If you find yourself in med school already and don’t see yourself as able to get one of those specialties, pathology is one of the better fallbacks in medicine. Pathology alone is not a reason to go to medical school, unless you will have absolutely zero debt by the time you finish training.

If you already did a PhD just do your two years and be a Clinical Chemist. No need for path residency. But be nice to the path residents you work with.
Exploring this a bit more, I am heavily considering medical school because there is a chance I will graduate debt free. Career wise, how will this differ from a clinical chem fellowship for what I want to do (heavy on research and niche clinic practice). Thoughts?
 
Don’t get the MD. You will be in stasis for the next 8-9 years, not doing what you know or, apparently, enjoy 95% of the time. From where you are now, considering what you want to do, they would be very expensive, wasted years.

You are saying adding those 8-9 years will have minimal addition to what I want to do. What, if any, additions are worth the 8-9 years (path specifically)?
 
You are saying adding those 8-9 years will have minimal addition to what I want to do. What, if any, additions are worth the 8-9 years (path specifically)?
I don’t understand your question.
 
The main upsides of getting the MD and doing a path residency:
1) Probably higher pay in academic medical center path departments (my guess is $100K/year difference); however, I have encountered PhD clinical chemists who make that same as board certified pathologists. I think it depends on academic standing, ability to generate revenue (professional billing vs. research dollars), supply/demand and philosophy of departmental or hospital leadership. Overall, when you factor in the opportunity cost (7 years of not getting a clinical chemist faculty salary while a student and resident), the breakeven point is probably 20+ years in the future.
2) You may get more respect from doctors and other healthcare workers in your academic medical center, at least outside of path. However, within a path department, I think fellowship trained PhDs get essentially the same respect as lab medicine focused pathologists. The ability of PhDs to develop new tests on sophisticated equipment and perform troubleshooting is generally much better than MD-only pathologists, and has significant value in many departments.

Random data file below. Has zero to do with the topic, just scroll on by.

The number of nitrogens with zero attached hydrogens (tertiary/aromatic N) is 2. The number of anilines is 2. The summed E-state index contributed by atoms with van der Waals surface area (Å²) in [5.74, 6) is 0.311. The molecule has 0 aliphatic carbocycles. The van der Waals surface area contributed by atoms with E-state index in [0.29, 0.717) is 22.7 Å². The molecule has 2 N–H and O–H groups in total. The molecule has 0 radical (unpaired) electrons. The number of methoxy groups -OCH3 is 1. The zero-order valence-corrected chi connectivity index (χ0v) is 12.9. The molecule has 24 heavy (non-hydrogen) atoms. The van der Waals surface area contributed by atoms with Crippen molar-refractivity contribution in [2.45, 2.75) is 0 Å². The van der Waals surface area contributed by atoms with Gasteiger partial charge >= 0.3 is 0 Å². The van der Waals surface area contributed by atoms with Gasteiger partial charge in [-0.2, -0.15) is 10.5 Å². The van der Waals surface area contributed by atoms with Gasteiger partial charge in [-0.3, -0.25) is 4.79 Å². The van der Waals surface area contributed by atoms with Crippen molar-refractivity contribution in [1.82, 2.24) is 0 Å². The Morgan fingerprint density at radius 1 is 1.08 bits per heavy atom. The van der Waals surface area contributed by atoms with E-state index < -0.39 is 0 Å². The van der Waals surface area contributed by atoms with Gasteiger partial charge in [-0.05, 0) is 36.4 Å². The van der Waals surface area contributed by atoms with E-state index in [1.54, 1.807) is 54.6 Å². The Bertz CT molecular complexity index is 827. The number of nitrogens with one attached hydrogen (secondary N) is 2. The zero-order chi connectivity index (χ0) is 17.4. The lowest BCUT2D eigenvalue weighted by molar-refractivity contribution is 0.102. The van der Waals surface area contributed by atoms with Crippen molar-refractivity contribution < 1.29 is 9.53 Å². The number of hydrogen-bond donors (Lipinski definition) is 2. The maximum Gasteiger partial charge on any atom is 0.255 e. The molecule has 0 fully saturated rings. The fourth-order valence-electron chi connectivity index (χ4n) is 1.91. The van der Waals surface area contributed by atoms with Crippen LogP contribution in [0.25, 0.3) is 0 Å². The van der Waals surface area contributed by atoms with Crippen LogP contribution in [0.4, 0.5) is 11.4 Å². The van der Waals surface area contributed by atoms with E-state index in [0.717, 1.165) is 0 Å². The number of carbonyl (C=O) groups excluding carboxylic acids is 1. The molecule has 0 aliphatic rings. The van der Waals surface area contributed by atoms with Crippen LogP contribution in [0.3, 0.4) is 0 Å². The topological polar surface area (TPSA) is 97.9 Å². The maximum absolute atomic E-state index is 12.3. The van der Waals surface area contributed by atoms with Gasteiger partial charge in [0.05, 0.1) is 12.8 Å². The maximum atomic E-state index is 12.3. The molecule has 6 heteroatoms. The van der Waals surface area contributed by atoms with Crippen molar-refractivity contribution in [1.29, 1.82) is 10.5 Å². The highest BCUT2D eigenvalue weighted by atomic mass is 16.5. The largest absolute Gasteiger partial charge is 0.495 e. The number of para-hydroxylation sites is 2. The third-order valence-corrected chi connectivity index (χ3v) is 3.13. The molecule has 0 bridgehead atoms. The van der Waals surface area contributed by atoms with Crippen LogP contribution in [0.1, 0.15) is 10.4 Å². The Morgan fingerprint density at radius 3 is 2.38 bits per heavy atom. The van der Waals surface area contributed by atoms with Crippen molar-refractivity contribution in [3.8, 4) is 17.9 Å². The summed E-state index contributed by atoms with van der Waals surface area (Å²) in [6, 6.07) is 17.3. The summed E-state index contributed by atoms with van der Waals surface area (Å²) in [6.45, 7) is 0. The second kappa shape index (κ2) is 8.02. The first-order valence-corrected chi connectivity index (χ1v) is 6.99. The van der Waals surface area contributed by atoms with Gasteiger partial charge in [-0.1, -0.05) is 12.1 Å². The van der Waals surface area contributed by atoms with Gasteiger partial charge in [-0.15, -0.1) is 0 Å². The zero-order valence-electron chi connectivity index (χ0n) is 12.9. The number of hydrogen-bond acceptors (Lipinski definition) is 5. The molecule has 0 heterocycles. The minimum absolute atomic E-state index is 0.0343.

3) You may find something in medical school that you enjoy more than path or clinical chemistry. Maybe sampling colon polyps is your real calling, and you'll never know unless you try it out. I view this possibility as the main reason you might want to go to med school.

That being said, I think your best bet is doing the fellowship now, presuming you can get one. Last year, the program at my institution had 50 applicants for one spot. Your assertion that the job market is dominated by MDs is probably wrong. IMO, most clinical chemistry job openings prefer a fellowship trained, ABCC boarded PhD.
 
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The main upsides of getting the MD and doing a path residency:
1) Probably higher pay in academic medical center path departments (my guess is $100K/year difference); however, I have encountered PhD clinical chemists who make that same as board certified pathologists. I think it depends on academic standing, ability to generate revenue (professional billing vs. research dollars), supply/demand and philosophy of departmental or hospital leadership. Overall, when you factor in the opportunity cost (7 years of not getting a clinical chemist faculty salary while a student and resident), the breakeven point is probably 20+ years in the future.
2) You may get more respect from doctors and other healthcare workers in your academic medical center, at least outside of path. However, within a path department, I think fellowship trained PhDs get essentially the same respect as lab medicine focused pathologists. The ability of PhDs to develop new tests on sophisticated equipment and perform troubleshooting is generally much better than MD-only pathologists, and has significant value in many departments.
3) You may find something in medical school that you enjoy more than path or clinical chemistry. Maybe sampling colon polyps is your real calling, and you'll never know unless you try it out. I view this possibility as the main reason you might want to go to med school.

That being said, I think your best bet is doing the fellowship now, presuming you can get one. Last year, the program at my institution had 50 applicants for one spot. Your assertion that the job market is dominated by MDs is probably wrong. IMO, most clinical chemistry job openings prefer a fellowship trained, ABCC boarded PhD.
Thanks for the input. You hit on all the points I needed.